[0094]FIG. 65 shows a graph depicting BB1 and BB2 broadband reflectance spectral data for a region of tissue that is unobscured, according to an illustrative embodiment of the invention.

[0095]FIG. 66 shows a graph depicting the reduction in the variability of broadband reflectance measurements of CIN 2/3-confirmed tissue produced by applying the metrics in the arbitration step 128 of FIG. 1 to remove data affected by an artifact, according to an illustrative embodiment of the invention.

[0096]FIG. 67 shows a graph depicting the reduction in the variability of broadband reflectance measurements of tissue classified as “no evidence of disease confirmed by pathology” produced by applying the metrics in the arbitration step 128 of FIG. 1 to remove data affected by an artifact, according to an illustrative embodiment of the invention.

[0097]FIG. 68 shows a graph depicting the reduction in the variability of broadband reflectance measurements of tissue classified as “metaplasia by impression” produced by applying the metrics in the arbitration step 128 of FIG. 1 to remove data affected by an artifact, according to an illustrative embodiment of the invention.

[0098]FIG. 69 shows a graph depicting the reduction in the variability of broadband reflectance measurements of tissue classified as “normal by impression” produced by applying the metrics in the arbitration step 128 of FIG. 1 to remove data affected by an artifact, according to an illustrative embodiment of the invention.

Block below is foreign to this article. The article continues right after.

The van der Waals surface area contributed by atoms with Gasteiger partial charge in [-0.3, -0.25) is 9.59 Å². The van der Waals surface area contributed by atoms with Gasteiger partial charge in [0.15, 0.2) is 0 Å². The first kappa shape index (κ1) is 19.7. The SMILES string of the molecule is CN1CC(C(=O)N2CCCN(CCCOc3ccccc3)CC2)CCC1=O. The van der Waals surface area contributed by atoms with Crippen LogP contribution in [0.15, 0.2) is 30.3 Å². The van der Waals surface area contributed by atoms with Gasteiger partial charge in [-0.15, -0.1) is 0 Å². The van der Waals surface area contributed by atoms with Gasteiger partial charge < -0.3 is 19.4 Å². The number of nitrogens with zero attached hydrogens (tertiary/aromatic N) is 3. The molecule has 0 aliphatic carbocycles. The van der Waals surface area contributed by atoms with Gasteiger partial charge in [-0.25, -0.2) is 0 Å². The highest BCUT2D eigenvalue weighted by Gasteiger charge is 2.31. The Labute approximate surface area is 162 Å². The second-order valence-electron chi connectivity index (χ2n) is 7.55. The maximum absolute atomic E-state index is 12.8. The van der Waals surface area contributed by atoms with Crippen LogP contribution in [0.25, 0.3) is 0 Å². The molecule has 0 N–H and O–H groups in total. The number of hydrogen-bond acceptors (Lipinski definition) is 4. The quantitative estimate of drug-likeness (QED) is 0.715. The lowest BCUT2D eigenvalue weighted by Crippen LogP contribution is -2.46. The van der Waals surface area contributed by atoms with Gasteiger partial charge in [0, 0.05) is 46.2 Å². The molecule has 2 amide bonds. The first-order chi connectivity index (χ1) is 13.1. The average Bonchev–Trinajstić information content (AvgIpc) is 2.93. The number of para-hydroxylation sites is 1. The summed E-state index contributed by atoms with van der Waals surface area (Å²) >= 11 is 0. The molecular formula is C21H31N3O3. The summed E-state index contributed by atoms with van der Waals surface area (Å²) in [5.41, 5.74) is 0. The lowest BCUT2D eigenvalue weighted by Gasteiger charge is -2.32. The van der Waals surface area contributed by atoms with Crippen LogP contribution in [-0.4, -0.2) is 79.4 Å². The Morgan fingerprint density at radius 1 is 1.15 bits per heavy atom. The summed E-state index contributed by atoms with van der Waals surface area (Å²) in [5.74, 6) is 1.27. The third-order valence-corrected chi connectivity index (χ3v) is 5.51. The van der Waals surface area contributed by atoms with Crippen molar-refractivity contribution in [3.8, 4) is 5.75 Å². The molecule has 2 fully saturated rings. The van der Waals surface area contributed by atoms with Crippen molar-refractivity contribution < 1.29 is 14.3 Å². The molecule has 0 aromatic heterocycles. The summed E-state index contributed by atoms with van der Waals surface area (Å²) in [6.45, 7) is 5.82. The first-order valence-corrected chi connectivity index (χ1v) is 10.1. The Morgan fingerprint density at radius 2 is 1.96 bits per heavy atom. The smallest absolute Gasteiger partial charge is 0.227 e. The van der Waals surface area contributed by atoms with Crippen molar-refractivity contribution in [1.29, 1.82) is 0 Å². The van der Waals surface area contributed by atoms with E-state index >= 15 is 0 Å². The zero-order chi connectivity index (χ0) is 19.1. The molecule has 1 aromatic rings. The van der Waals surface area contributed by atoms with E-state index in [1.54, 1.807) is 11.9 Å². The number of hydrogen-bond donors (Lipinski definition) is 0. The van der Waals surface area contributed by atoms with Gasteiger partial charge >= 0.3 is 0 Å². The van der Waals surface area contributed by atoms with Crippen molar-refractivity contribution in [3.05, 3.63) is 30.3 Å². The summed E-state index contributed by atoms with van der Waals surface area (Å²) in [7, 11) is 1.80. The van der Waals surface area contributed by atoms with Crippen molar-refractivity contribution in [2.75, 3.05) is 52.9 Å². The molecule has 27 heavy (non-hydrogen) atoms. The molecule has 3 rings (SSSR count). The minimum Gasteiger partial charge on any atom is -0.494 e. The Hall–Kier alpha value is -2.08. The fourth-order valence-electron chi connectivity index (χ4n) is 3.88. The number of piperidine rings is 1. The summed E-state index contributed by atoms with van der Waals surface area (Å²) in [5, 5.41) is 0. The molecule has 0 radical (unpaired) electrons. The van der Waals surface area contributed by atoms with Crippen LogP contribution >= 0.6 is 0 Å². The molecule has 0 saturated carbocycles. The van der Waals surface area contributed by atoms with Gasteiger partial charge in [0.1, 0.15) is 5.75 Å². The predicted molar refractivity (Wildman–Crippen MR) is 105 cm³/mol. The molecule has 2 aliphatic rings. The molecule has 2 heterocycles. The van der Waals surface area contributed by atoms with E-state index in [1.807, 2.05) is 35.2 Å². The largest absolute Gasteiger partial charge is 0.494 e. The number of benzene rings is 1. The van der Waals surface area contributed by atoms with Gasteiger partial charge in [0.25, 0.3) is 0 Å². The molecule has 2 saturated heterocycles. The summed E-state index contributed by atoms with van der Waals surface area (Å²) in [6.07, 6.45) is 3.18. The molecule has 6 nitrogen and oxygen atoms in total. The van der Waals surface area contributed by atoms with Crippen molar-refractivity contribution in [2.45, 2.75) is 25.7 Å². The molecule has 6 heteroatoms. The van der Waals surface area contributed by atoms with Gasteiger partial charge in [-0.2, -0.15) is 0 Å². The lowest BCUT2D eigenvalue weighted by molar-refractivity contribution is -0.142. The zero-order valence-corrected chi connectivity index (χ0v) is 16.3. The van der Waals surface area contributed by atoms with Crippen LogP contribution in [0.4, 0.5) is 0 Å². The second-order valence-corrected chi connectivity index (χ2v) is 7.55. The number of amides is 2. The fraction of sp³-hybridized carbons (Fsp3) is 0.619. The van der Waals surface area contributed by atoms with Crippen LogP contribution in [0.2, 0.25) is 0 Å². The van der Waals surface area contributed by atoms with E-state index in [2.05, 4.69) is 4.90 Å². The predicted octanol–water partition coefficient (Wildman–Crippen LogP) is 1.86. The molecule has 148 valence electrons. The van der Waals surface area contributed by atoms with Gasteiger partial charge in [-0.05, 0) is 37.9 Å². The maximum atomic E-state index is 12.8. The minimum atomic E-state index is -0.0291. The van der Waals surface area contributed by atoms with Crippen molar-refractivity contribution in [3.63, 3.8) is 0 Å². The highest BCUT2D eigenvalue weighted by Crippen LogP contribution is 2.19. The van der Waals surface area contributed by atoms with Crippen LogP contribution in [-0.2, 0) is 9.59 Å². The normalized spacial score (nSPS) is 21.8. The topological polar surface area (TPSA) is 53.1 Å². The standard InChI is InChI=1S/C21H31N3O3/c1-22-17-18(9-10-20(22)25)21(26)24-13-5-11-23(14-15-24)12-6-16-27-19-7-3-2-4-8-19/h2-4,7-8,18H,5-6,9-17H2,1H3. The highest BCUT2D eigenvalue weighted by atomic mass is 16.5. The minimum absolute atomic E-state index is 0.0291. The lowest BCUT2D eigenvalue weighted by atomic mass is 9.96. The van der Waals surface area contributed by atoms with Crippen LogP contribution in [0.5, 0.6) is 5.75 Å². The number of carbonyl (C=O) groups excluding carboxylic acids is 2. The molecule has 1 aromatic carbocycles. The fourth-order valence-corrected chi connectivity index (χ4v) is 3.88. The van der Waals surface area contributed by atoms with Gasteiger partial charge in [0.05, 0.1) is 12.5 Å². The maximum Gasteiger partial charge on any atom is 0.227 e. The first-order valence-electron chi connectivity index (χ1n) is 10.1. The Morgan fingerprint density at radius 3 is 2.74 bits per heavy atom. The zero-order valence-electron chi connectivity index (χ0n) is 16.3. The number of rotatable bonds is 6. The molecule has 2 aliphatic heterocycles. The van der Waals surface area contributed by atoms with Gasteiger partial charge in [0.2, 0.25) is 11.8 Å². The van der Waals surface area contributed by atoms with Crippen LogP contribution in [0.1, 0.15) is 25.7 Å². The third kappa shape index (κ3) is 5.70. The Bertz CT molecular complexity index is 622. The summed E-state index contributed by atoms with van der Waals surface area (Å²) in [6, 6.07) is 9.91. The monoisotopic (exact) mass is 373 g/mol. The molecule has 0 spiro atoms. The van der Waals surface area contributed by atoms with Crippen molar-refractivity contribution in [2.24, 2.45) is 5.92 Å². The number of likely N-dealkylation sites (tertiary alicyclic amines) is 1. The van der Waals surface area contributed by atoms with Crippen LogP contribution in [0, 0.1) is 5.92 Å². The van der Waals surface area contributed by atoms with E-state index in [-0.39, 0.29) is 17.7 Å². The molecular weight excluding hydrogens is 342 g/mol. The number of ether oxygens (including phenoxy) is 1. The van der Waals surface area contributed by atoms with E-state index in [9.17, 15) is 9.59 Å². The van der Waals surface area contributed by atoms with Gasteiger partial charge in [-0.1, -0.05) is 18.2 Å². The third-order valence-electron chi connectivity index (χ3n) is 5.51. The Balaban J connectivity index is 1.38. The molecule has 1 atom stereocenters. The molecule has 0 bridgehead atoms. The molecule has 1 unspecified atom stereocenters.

[0099]FIG. 70A depicts an exemplary image of cervical tissue divided into regions for which two types of reflectance spectral data and one type of fluorescence spectral data are obtained, according to an illustrative embodiment of the invention.

[0100]FIG. 70B is a representation of the regions depicted in FIG. 70A and shows the categorization of each region using the metrics in the arbitration step 128 of FIG. 1, according to an illustrative embodiment of the invention.

[0101]FIG. 71A depicts an exemplary image of cervical tissue divided into regions for which two types of reflectance spectral data and one type of fluorescence spectral data are obtained, according to an illustrative embodiment of the invention.

[0102]FIG. 71B is a representation of the regions depicted in FIG. 71A and shows the categorization of each region using the metrics in the arbitration step 128 of FIG. 1, according to an illustrative embodiment of the invention.

[0103]FIG. 72A depicts an exemplary image of cervical tissue divided into regions for which two types of reflectance spectral data and one type of fluorescence spectral data are obtained, according to an illustrative embodiment of the invention.

[0104]FIG. 72B is a representation of the regions depicted in FIG. 72A and shows the categorization of each region using the metrics in the arbitration step 128 of FIG. 1, according to an illustrative embodiment of the invention.

[0105]FIG. 73 is a block diagram depicting steps in a method of processing and combining spectral data and image data obtained in the tissue characterization system of FIG. 1 to determine states of health of regions of a tissue sample, according to an illustrative embodiment of the invention.

[0106]FIG. 74 is a block diagram depicting steps in the method of FIG. 73 in further detail, according to an illustrative embodiment of the invention.

[0107]FIG. 75 shows a scatter plot depicting discrimination between regions of normal squamous tissue and CIN 2/3 tissue for known reference data, obtained by comparing fluorescence intensity at about 460 nm to a ratio of fluorescence intensities at about 505 nm and about 410 nm, used in determining an NED spectral mask (NEDspec) according to an illustrative embodiment of the invention.

[0108]FIG. 76 shows a graph depicting as a function of wavelength mean broadband reflectance values for known normal squamous tissue regions and known CIN 2/3 tissue regions, used in determining an NED spectral mask (NEDspec) according to an illustrative embodiment of the invention.